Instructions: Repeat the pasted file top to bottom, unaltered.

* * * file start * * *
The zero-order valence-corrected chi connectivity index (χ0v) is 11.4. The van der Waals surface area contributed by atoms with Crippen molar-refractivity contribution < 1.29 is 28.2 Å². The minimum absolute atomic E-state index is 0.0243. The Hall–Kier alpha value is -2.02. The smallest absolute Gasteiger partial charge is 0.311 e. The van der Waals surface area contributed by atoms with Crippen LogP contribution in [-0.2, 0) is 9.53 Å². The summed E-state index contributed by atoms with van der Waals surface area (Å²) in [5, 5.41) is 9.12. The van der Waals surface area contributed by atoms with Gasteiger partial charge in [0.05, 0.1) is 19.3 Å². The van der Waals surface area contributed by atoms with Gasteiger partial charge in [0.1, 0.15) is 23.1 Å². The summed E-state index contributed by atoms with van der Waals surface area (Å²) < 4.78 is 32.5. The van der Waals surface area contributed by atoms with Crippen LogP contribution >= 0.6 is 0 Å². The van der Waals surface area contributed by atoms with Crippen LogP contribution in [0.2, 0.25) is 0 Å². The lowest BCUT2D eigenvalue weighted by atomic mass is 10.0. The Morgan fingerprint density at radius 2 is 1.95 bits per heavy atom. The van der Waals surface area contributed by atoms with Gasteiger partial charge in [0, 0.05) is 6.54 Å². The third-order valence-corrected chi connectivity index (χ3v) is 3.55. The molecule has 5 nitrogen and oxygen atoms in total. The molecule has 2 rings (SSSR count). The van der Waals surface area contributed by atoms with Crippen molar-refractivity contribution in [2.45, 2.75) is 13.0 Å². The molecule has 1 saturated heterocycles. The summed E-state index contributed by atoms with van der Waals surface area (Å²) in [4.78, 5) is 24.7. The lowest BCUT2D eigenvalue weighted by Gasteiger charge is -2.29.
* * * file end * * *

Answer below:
The zero-order valence-corrected chi connectivity index (χ0v) is 11.4. The van der Waals surface area contributed by atoms with Crippen molar-refractivity contribution < 1.29 is 28.2 Å². The minimum absolute atomic E-state index is 0.0243. The Hall–Kier alpha value is -2.02. The smallest absolute Gasteiger partial charge is 0.311 e. The van der Waals surface area contributed by atoms with Crippen LogP contribution in [-0.2, 0) is 9.53 Å². The summed E-state index contributed by atoms with van der Waals surface area (Å²) in [5, 5.41) is 9.12. The van der Waals surface area contributed by atoms with Gasteiger partial charge in [0.05, 0.1) is 19.3 Å². The van der Waals surface area contributed by atoms with Gasteiger partial charge in [0.1, 0.15) is 23.1 Å². The summed E-state index contributed by atoms with van der Waals surface area (Å²) < 4.78 is 32.5. The van der Waals surface area contributed by atoms with Crippen LogP contribution >= 0.6 is 0 Å². The van der Waals surface area contributed by atoms with Crippen LogP contribution in [0.2, 0.25) is 0 Å². The lowest BCUT2D eigenvalue weighted by atomic mass is 10.0. The Morgan fingerprint density at radius 2 is 1.95 bits per heavy atom. The van der Waals surface area contributed by atoms with Gasteiger partial charge in [0, 0.05) is 6.54 Å². The third-order valence-corrected chi connectivity index (χ3v) is 3.55. The molecule has 5 nitrogen and oxygen atoms in total. The molecule has 2 rings (SSSR count). The van der Waals surface area contributed by atoms with Crippen molar-refractivity contribution in [2.45, 2.75) is 13.0 Å². The molecule has 1 saturated heterocycles. The summed E-state index contributed by atoms with van der Waals surface area (Å²) in [4.78, 5) is 24.7. The lowest BCUT2D eigenvalue weighted by Gasteiger charge is -2.29.